Work “Jointly & Collaboratively”, Says DCLG’s Planning Policy For Waste

The national waste planning policy consultation report has been published, accompanied by the new “National Planning Policy for Waste”, which suggests councils should work “jointly and collaboratively” with other planning authorities to collect and share data and information on waste. 

The Department for Communities and Local Government (DCLG) launched its consultation on an updated national waste planning policy in July this year. The Department said the new policy document means councils can no longer give special consideration to locational needs, or wider economic benefits the site could bring, over other considerations, as justification for building waste facilities on green belt land.

Policy has been reinforced with regards to planning for waste facilities such as recycling facilities, making it clear that companies and councils should first look for suitable sites and areas on brownfield land, according to the report.

The document also says that green belts offer a “strong defence” against urban sprawl, and new measures will ensure this continues.

“In preparing local plans, waste planning authorities, including by working collaboratively with other planning authorities, should first look for suitable sites and areas outside the green belt for waste management facilities that, if located in the green belt, would be inappropriate development”

It said the new policy “brings waste into line with the policies on other development, where approval should only be given in very special circumstances, and brownfield sites should be sought in the first instance”.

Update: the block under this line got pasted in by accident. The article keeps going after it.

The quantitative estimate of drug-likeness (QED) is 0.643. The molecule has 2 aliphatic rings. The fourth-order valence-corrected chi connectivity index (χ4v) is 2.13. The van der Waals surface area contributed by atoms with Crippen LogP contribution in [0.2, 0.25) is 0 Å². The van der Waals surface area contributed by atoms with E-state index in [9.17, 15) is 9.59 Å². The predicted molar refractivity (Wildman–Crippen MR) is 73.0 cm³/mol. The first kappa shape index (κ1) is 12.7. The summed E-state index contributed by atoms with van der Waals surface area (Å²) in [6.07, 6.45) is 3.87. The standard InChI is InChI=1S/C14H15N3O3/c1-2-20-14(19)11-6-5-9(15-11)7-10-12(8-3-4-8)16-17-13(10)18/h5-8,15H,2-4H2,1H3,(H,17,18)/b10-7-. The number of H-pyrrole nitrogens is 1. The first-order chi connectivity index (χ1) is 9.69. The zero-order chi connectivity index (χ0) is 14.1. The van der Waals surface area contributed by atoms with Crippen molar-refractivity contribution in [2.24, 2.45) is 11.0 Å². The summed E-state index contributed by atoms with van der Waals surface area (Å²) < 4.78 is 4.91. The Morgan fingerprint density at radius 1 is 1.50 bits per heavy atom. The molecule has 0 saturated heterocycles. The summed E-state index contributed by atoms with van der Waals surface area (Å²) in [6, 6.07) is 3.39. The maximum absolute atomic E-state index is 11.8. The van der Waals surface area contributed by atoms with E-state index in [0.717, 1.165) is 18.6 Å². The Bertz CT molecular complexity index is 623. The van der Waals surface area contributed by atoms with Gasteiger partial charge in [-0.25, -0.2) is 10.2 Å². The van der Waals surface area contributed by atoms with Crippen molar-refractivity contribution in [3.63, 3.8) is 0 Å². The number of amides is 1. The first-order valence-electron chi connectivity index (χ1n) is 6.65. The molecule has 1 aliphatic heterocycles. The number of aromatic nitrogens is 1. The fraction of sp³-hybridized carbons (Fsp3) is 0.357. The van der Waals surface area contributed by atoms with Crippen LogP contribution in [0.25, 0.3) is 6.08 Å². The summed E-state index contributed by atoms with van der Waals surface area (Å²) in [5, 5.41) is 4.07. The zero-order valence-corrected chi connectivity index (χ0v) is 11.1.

It says: “In preparing local plans, waste planning authorities, including by working collaboratively with other planning authorities, should first look for suitable sites and areas outside the green belt for waste management facilities that, if located in the green belt, would be inappropriate development.

“Local planning authorities should recognise the particular locational needs of some types of waste management facilities when preparing their local plan”.

Waste planning authorities should “ensure that the planned provision of new capacity and its spatial distribution is based on robust analysis of best available data and information, and an appraisal of options. Spurious precision should be avoided”.

The consultation report replaces “Planning Policy Statement 10: Planning for Sustainable Waste Management” (PPS 10) and is to be considered alongside other national planning policy for England — such as in the National Planning Policy Framework (2012), Defra’s Waste Management Plan for England (2013) and the National Policy Statements for Waste Water and Hazardous Waste (2012 and 2013 respectively).

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